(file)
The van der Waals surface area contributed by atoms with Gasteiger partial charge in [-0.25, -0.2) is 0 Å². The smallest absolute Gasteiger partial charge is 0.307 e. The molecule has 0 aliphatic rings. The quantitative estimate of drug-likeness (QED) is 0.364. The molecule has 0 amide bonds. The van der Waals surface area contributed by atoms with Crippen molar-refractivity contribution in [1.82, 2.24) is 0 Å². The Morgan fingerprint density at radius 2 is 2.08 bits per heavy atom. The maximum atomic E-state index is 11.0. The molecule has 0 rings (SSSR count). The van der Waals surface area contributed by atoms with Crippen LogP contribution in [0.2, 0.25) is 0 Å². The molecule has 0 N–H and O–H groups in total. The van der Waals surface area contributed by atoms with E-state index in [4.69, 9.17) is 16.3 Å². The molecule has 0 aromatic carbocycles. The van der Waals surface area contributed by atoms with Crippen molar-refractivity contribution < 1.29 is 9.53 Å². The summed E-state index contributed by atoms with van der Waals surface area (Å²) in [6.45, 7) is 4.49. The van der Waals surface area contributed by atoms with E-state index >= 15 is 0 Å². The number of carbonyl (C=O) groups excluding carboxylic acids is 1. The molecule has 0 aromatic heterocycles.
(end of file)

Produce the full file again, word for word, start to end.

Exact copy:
The van der Waals surface area contributed by atoms with Gasteiger partial charge in [-0.25, -0.2) is 0 Å². The smallest absolute Gasteiger partial charge is 0.307 e. The molecule has 0 aliphatic rings. The quantitative estimate of drug-likeness (QED) is 0.364. The molecule has 0 amide bonds. The van der Waals surface area contributed by atoms with Crippen molar-refractivity contribution in [1.82, 2.24) is 0 Å². The Morgan fingerprint density at radius 2 is 2.08 bits per heavy atom. The maximum atomic E-state index is 11.0. The molecule has 0 rings (SSSR count). The van der Waals surface area contributed by atoms with Crippen LogP contribution in [0.2, 0.25) is 0 Å². The molecule has 0 N–H and O–H groups in total. The van der Waals surface area contributed by atoms with E-state index in [4.69, 9.17) is 16.3 Å². The molecule has 0 aromatic carbocycles. The van der Waals surface area contributed by atoms with Crippen molar-refractivity contribution < 1.29 is 9.53 Å². The summed E-state index contributed by atoms with van der Waals surface area (Å²) in [6.45, 7) is 4.49. The van der Waals surface area contributed by atoms with E-state index >= 15 is 0 Å². The number of carbonyl (C=O) groups excluding carboxylic acids is 1. The molecule has 0 aromatic heterocycles.